I feel I have the best job in the world… sometimes. Most other times, I feel I’d rather use what meagre savings I have to buy a push cart and start selling a variety of nuts at a night market.
Working in advertising is a love-hate relationship. At times, it feels that I am on top of the world, looking down at number-crunching, corporate rats struggling in their long sleeves and heels under the burning sun. Most times, I feel the only real perk of working in this industry is the part where I only need to be attired jeans and t-shirts.
But that’s the nature of the business isn’t it? While I may not absolutely love every moment; I can’t think of doing anything else either. And after being a copywriter for 12 years *gasp*; here are some commemorative observations, unofficial facts and anecdotes:
- I often hear the words catchy, punchy or juicy and a combination thereof frequently. Until today, I have no idea what they are supposed to mean.
- There is never a shortage of misguided advertising graduates thinking that this is a cool and awesome industry to work in.
- The one thing that’s more irritating than clients are ex-agency people who have become clients.
- Copywriters are assumed to have memorized the meaning, spelling and pronunciation of every English word in existence.
- There’s often a meeting to discuss what was supposedly decided at the previous meeting.
- When there are two or more creative directors in a room, the one that ‘looks’ more creative is actually the least creative.
- Everyone tries very hard to pretend to be smarter or more creative than they actually are at open briefings.
- Agencies make more changes on creative on the eve of presentations than on the eve of material deadlines; and then complain about how fickle clients are.
- Most designers and art directors at one point of their lives had or currently have an unhealthy looking ponytail.
- Account Exes are highly paid dispatch riders; at least in the early days of their careers.
- You think you’ve conceived a great idea only to wake up the next morning and realize you’ve pulled more crap from your arse.
And there you have it… the Top 11, because 10 is just not enough.
The title of this post is actually the name of the video from YouTube that I’ve posted for your viewing pleasure. The video is actually a parody of a movie called A Few Good Men, starring Tom Cruise, Jack Nicholson and Demi Moore among others. I must say it is one of the few good (pun intended) Tom Cruise movies, back when he was very watchable.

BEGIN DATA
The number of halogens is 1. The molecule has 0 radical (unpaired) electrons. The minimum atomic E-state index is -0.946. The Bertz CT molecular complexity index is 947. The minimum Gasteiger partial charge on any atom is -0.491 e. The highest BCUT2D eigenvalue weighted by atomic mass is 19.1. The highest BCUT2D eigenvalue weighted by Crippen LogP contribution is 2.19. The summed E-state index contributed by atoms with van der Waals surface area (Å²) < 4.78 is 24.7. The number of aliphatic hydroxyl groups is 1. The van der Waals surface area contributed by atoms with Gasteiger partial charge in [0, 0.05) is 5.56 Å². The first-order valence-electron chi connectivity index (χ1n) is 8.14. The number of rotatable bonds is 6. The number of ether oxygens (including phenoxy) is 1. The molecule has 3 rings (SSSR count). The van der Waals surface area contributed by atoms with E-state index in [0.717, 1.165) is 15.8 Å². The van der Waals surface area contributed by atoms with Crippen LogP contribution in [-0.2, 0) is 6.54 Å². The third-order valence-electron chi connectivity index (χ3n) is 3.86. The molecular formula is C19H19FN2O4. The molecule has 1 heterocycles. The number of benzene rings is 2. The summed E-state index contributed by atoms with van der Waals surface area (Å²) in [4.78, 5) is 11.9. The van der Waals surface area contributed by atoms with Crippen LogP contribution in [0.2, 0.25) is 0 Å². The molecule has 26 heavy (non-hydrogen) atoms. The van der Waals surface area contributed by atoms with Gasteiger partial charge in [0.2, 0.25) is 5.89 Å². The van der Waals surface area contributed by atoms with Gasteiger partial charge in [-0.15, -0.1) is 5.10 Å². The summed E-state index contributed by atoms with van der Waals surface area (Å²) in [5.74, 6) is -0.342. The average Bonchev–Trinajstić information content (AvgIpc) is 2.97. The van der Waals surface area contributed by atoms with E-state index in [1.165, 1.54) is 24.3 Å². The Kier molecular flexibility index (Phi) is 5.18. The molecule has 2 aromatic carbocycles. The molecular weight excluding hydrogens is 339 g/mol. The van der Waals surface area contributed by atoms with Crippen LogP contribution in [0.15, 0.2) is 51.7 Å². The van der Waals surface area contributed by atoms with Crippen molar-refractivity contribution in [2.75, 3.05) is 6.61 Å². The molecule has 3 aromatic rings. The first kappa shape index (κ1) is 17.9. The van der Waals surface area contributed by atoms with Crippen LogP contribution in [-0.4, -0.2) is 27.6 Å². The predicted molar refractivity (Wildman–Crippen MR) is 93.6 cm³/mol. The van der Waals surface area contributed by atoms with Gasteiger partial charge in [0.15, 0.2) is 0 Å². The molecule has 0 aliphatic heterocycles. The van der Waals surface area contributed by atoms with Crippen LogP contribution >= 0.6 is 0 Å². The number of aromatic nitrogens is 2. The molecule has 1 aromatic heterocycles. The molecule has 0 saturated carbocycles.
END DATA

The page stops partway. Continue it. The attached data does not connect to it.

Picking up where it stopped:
If you’ve not watched the video yet, I suggest you do. Or if you’ve seen it before, just view it again to refresh your memory. The video pokes fun at the daily battle between creatives and suits. As funny as it is, the insights offered are very valid indeed. Here are some of the key learnings from the video:
- No matter how creative a suit thinks he/she is, the least creative person on the studio is more creative.
- A creative can become a suit (not that anyone wants to), but not vice versa.
- A bigger logo does not sell products… period.
- It’s a suits job to sell the creative, not direct the creative
- If a suit does not like an ad, he/she should pick up a pencil and write some ads
Just in case you are wondering, I have nothing against the AEs, AMs and ADs of the world. They do a very difficult job which requires tons of humility, patience and persistence. If I were an AE, quite a number of clients would have mysteriously vanished from the face of the earth.
The revolution will not be advertised.
The revolution will not make the art director swear any more than he already does. It will not make him tell his children (if he ever has a social life to have any) never to become a designer. It will not make him make revisions just to get the job out of the way. It will not make him want to claw his eyeballs out when the clients wants the creative to be more colourful. It will not make him tired, spent and suicidal by the time he is 35.
The revolution will not make the copywriter thinking of becoming a chef. It will not make him stay up late writing lame scripts and short stories. It will not make him regurgitate copy written for another client about 2 years ago. It will not make him a go-to guy to write proposals, letters, memos and whatnot. It will not cause excessive substance abuse to calm frayed nerves. It will not make him contemplate a move to the ‘other side’.
The revolution will not make the creative director re-hash the same concept over again for different clients. It will not make him think that things were better and the new blood are all shit. It will not make him sacrifice great ideas for client preference. It will not make him want to open a quiet little pub with his life savings. It will not put him through the misery of another pitch where his team is just there to make up the numbers. It will not make him curse the client behind their backs.
The revolution will not be advertised, because the revolution is alive.
To be continued… by the way, no gender bias intended.